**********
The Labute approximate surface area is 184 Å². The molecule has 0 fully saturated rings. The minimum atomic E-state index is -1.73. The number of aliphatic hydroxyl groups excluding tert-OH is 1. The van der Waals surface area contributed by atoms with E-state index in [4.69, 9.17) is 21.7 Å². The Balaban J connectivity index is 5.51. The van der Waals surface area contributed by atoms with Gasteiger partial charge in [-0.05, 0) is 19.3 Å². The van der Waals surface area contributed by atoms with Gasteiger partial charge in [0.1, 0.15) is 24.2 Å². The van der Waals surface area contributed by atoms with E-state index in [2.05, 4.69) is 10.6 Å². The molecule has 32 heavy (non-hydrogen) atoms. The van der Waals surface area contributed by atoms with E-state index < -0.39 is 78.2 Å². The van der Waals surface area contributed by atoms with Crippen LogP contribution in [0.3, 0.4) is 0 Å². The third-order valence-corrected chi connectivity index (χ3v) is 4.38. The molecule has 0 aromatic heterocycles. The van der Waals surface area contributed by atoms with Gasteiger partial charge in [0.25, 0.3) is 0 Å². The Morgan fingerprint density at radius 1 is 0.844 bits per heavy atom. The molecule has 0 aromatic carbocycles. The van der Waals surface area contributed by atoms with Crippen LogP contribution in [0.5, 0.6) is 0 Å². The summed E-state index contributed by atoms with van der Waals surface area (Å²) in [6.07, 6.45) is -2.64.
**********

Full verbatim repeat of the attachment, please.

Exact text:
The Labute approximate surface area is 184 Å². The molecule has 0 fully saturated rings. The minimum atomic E-state index is -1.73. The number of aliphatic hydroxyl groups excluding tert-OH is 1. The van der Waals surface area contributed by atoms with E-state index in [4.69, 9.17) is 21.7 Å². The Balaban J connectivity index is 5.51. The van der Waals surface area contributed by atoms with Gasteiger partial charge in [-0.05, 0) is 19.3 Å². The van der Waals surface area contributed by atoms with Gasteiger partial charge in [0.1, 0.15) is 24.2 Å². The van der Waals surface area contributed by atoms with E-state index in [2.05, 4.69) is 10.6 Å². The molecule has 32 heavy (non-hydrogen) atoms. The van der Waals surface area contributed by atoms with E-state index < -0.39 is 78.2 Å². The van der Waals surface area contributed by atoms with Crippen LogP contribution in [0.3, 0.4) is 0 Å². The third-order valence-corrected chi connectivity index (χ3v) is 4.38. The molecule has 0 aromatic heterocycles. The van der Waals surface area contributed by atoms with Gasteiger partial charge in [0.25, 0.3) is 0 Å². The Morgan fingerprint density at radius 1 is 0.844 bits per heavy atom. The molecule has 0 aromatic carbocycles. The van der Waals surface area contributed by atoms with Crippen LogP contribution in [0.5, 0.6) is 0 Å². The summed E-state index contributed by atoms with van der Waals surface area (Å²) in [6.07, 6.45) is -2.64.